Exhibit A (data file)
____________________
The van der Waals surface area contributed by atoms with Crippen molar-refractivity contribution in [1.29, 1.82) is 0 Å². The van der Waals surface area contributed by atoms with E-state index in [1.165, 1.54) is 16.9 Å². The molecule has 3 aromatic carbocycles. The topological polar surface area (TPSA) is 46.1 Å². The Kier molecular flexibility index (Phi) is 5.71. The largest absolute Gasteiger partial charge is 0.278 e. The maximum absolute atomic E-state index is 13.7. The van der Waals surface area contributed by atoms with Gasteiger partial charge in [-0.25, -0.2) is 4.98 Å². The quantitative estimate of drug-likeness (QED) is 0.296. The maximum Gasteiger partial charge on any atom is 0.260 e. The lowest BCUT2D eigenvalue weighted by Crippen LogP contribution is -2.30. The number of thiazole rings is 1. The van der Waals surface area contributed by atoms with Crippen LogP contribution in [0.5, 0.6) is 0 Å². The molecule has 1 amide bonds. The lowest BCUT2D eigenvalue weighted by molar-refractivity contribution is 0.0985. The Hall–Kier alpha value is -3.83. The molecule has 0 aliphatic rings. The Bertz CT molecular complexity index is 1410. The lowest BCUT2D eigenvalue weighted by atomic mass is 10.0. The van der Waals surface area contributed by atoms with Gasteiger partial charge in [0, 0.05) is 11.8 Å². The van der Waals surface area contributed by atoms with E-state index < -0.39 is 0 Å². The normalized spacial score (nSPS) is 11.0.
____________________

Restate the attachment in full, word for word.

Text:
The van der Waals surface area contributed by atoms with Crippen molar-refractivity contribution in [1.29, 1.82) is 0 Å². The van der Waals surface area contributed by atoms with E-state index in [1.165, 1.54) is 16.9 Å². The molecule has 3 aromatic carbocycles. The topological polar surface area (TPSA) is 46.1 Å². The Kier molecular flexibility index (Phi) is 5.71. The largest absolute Gasteiger partial charge is 0.278 e. The maximum absolute atomic E-state index is 13.7. The van der Waals surface area contributed by atoms with Gasteiger partial charge in [-0.25, -0.2) is 4.98 Å². The quantitative estimate of drug-likeness (QED) is 0.296. The maximum Gasteiger partial charge on any atom is 0.260 e. The lowest BCUT2D eigenvalue weighted by Crippen LogP contribution is -2.30. The number of thiazole rings is 1. The van der Waals surface area contributed by atoms with Crippen LogP contribution in [0.5, 0.6) is 0 Å². The molecule has 1 amide bonds. The lowest BCUT2D eigenvalue weighted by molar-refractivity contribution is 0.0985. The Hall–Kier alpha value is -3.83. The molecule has 0 aliphatic rings. The Bertz CT molecular complexity index is 1410. The lowest BCUT2D eigenvalue weighted by atomic mass is 10.0. The van der Waals surface area contributed by atoms with Gasteiger partial charge in [0, 0.05) is 11.8 Å². The van der Waals surface area contributed by atoms with E-state index < -0.39 is 0 Å². The normalized spacial score (nSPS) is 11.0.